Mathematician:Mathematicians/Sorted By Birth/1601 - 1700 CE

From ProofWiki
Jump to navigation Jump to search

For more comprehensive information on the lives and works of mathematicians through the ages, see the MacTutor History of Mathematics archive, created by John J. O'Connor and Edmund F. Robertson.

The army of those who have made at least one definite contribution to mathematics as we know it soon becomes a mob as we look back over history; 6,000 or 8,000 names press forward for some word from us to preserve them from oblivion, and once the bolder leaders have been recognised it becomes largely a matter of arbitrary, illogical legislation to judge who of the clamouring multitude shall be permitted to survive and who be condemned to be forgotten.
-- Eric Temple Bell: Men of Mathematics, 1937, Victor Gollancz, London

Previous  ... Next

$\text {1601}$ – $\text {1610}$


John Greaves $($$\text {1602}$ – $\text {1652}$$)$

English mathematician, astronomer and antiquarian.

Collected astrolabes and astronomical measuring devices (now in the Museum of the History of Science, Oxford).

Studied weights and measures, and wrote a treatise on the Roman foot and denarius, and was a keen numismatist.

In $1645$ he attempted a reform of the Julian calendar which was not adopted.
show full page


Gilles Personne de Roberval $($$\text {1602}$ – $\text {1675}$$)$

French mathematician whose work was a precursor to calculus.

Worked on the quadrature of surfaces and the cubature of solids.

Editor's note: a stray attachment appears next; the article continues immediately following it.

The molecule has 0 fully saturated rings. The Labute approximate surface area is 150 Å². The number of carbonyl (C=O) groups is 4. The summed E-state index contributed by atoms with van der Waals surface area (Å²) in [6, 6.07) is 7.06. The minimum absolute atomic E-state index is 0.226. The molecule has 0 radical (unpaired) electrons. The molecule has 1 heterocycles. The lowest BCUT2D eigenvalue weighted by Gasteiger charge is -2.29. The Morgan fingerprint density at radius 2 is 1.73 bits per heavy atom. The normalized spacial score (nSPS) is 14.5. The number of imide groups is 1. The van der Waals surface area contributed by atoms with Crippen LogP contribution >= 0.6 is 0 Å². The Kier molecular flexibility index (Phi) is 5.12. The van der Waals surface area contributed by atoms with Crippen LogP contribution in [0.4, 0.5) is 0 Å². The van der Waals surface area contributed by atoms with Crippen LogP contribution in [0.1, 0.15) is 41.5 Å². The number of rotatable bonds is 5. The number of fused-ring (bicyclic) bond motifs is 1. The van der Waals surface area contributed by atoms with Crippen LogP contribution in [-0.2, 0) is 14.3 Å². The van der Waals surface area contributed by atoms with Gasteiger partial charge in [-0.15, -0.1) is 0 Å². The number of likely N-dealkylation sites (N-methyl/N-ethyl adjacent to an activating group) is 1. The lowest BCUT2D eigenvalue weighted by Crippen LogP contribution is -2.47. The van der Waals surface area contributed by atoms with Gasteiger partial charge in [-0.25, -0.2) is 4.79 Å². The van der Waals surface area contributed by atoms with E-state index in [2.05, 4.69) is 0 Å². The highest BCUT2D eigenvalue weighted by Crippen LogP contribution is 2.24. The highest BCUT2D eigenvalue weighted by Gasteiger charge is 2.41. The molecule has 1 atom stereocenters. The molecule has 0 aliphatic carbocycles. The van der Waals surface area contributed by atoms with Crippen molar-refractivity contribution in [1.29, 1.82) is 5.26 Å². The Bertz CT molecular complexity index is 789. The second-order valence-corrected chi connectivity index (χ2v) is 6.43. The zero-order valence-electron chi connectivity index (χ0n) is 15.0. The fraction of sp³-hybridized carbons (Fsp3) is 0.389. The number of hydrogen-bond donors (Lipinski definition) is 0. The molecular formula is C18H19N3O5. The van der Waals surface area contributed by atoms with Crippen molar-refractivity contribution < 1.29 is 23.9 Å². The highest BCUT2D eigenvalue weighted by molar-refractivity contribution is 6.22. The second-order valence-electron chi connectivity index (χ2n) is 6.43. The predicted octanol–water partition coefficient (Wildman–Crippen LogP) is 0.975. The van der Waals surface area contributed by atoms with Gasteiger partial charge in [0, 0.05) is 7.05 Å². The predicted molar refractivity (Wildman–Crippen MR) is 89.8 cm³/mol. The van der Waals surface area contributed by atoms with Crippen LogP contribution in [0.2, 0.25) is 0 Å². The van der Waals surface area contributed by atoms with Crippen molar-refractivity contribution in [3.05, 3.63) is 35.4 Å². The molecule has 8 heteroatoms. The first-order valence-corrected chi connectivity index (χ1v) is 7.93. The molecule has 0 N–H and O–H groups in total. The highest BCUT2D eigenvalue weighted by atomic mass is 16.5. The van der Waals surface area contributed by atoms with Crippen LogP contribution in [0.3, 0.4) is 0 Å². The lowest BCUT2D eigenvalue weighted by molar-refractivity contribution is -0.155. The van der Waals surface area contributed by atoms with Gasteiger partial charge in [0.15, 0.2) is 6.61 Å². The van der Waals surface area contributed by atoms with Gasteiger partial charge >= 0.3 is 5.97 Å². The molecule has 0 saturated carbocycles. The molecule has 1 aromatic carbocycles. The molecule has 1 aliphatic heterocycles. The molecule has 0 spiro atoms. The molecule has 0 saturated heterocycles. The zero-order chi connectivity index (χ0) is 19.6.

show full page


Pierre de Carcavi $($$\text {c. 1603}$ – $\text {1684}$$)$

French mathematician who was also a secretary of the National Library of France under Louis XIV.

Noted for his correspondence with Pierre de Fermat, Blaise Pascal, Christiaan Huygens, Galileo Galilei, Marin Mersenne, Evangelista Torricelli and René Descartes.
show full page


Bernard Frénicle de Bessy $($$\text {c. 1604}$ – $\text {1674}$$)$

French mathematician who wrote numerous mathematical papers, mainly in number theory and combinatorics.

Described all $880$ essentially different normal magic squares of order $4$.

Invented the Frénicle standard form, a standard representation of magic squares

Solved many problems created by Pierre de Fermat.

Discovered the cube property of the number $1729$ (Ramanujan number), later referred to as a taxicab number.
show full page


Antoine Gombaud $($$\text {1607}$ – $\text {1684}$$)$

French gambler, writer, philosopher and amateur mathematician best known for his work in probability theory.
show full page



Evangelista Torricelli $($$\text {1608}$ – $\text {1647}$$)$

Italian physicist and mathematician, best known for inventing the barometer.

Disciple of Galileo.

Gave his name to Torricelli's Law.
show full page


Henry Lucas $($$\text {c. 1610}$ – $\text {1663}$$)$

English clergyman and politician whose name lives on in mathematics through the Lucasian Chair of Mathematics.
show full page

$\text {1611}$ – $\text {1620}$



John Pell $($$\text {1611}$ – $\text {1685}$$)$

English mathematician, astronomer and foreign diplomat most famous for what is now known as Pell's Equation.
show full page



Antoine Arnauld $($$\text {1612}$ – $\text {1694}$$)$

French Roman Catholic theologian, philosopher and mathematician.
show full page


Andrea Tacquet $($$\text {1612}$ – $\text {1660}$$)$

Flemish Jesuit who wrote some popular teaching works.
show full page



Claude Perrault $($$\text {1613}$ – $\text {1688}$$)$

French architect, best known for his participation in the design of the east façade of the Louvre in Paris.

Also achieved success as a physician and anatomist, and as an author.

Wrote treatises on physics and natural history.

The first to investigate the tractrix, which he did in $1670$.
show full page


John Wilkins $($$\text {1614}$ – $\text {72}$$)$

English Anglican clergyman, natural philosopher and author.

One of the founders of the Royal Society.

Demonstrated the use of mathematics in the design of machines.
show full page



Frans van Schooten $($$\text {1615}$ – $\text {1660}$$)$

Dutch mathematician who is most known for popularizing the analytic geometry of René Descartes.